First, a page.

Glen Paul: G'day, and welcome to CSIROpod, I'm Glen Paul. Since 1879 Australia has been setting aside national parks as protected areas to conserve biodiversity. The National Reserve System, as it's now known, includes more 9,700 protected areas, covering 13.4% of the country, over 103 million hectares, and is made up of Commonwealth, State, and Territory reserves, Indigenous lands, and protected areas run by non-profit conservation organisations, through to ecosystems protected by farmers on their private working properties.
Based on a scientific framework, it's the nation's natural safety net against our biggest environmental challenges, of which climate change sits atop the list. A new CSIRO report on the National Reserve System shows that even as soon as 2030 climate change will have had a significant impact on biodiversity. Lead author for the report titled the Implications of climate change for biodiversity conservation and the National Reserve System, is CSIRO's Doctor Michael Dunlop, who joins me on the phone.
Michael, Australia is a big country, a diverse country, how much work was involved in putting a report of this type together?
Dr Dunlop: It was a big project. We had three teams doing modelling exercises, different sorts of modelling exercises, and then another four teams doing case studies in different biomes around the country, which really covered actually most of the country, and then another group that was bringing all of that together to write a synthesis report, and then go through a process with policymakers, to pull out the key messages for them.
Glen Paul: And no doubt many other Government agencies involved there.
Dr Dunlop: Yes. The work was originally commissioned by the Australian Government Department of Environment and Department of Climate Change, but it also had contributions from environment departments from all of the States through various inter-governmental processes, and of course a big contribution from CSIRO as well, the Climate Adaptation Flagship.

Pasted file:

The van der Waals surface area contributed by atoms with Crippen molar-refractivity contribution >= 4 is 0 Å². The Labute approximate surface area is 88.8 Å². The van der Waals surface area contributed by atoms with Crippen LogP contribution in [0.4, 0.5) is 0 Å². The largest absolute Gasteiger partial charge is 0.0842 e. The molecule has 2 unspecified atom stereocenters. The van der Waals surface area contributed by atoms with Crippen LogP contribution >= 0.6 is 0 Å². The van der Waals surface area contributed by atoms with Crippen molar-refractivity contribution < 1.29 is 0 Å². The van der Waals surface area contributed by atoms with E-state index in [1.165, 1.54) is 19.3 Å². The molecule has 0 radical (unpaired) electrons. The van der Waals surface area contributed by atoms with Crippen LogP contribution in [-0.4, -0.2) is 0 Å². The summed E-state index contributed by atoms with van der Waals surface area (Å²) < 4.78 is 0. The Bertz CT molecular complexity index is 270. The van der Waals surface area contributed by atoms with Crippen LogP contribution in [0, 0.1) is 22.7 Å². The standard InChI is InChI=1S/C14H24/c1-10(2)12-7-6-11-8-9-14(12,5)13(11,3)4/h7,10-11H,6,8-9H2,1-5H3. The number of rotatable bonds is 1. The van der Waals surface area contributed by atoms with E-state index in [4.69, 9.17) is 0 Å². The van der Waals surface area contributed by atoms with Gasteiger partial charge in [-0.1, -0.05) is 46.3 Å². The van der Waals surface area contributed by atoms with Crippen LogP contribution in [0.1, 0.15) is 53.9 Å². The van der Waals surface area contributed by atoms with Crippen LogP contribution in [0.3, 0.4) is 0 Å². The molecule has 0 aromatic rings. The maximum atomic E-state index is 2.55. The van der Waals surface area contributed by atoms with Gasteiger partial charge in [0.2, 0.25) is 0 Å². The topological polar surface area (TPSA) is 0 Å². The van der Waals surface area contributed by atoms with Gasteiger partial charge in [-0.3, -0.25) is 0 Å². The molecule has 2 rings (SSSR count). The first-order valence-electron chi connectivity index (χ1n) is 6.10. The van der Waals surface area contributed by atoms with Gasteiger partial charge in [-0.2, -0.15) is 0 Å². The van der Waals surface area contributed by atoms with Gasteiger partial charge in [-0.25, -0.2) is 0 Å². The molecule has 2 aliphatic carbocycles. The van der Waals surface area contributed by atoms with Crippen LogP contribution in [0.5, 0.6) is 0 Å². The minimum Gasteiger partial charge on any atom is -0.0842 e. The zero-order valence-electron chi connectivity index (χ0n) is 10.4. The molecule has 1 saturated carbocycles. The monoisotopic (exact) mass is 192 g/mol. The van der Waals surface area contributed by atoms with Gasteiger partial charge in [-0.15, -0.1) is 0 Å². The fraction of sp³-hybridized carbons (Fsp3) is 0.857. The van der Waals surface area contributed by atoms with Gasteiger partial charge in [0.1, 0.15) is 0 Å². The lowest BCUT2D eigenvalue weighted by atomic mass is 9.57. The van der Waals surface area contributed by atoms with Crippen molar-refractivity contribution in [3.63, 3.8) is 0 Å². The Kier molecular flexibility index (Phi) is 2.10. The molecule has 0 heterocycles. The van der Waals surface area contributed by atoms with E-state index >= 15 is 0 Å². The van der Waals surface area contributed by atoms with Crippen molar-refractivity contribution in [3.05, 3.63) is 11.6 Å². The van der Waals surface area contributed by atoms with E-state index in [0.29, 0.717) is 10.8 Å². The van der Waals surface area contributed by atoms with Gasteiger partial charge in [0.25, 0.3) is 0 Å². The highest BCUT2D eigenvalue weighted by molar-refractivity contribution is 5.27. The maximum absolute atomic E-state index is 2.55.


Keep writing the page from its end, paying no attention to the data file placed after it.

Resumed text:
Glen Paul: Obviously a very big project. Now 2030 isn't really that far away, so just how different will the landscape be at that time?
Dr Dunlop: Yeah, well it was a bit of a shock for us when the modelling results came through and we saw that the magnitude of the potential environmental changes that we might see by 2030, and one of the things that we did with the modelling was try to find a way of describing the magnitude of ecological change. It's pretty hard to do, because there's lots and lots of different types of change of species moving around the place, ecosystems changing in the way they function, it's hard to quantify that, but we developed a couple of different indices, if you like, that measure on a scale sort of nought to one how significant ecological change might be for biodiversity, where one means that you might expect the biodiversity to be completely different in a place from the biodiversity that's there now.
And on that scale, certainly by 2070, most of the country has a change that was greater than .7 by our index, that by 2030 there were large parts of the country where significant change greater than a .5 level of change was widespread across the country.
Glen Paul: So does that mean some environments will disappear altogether and be replaced by others?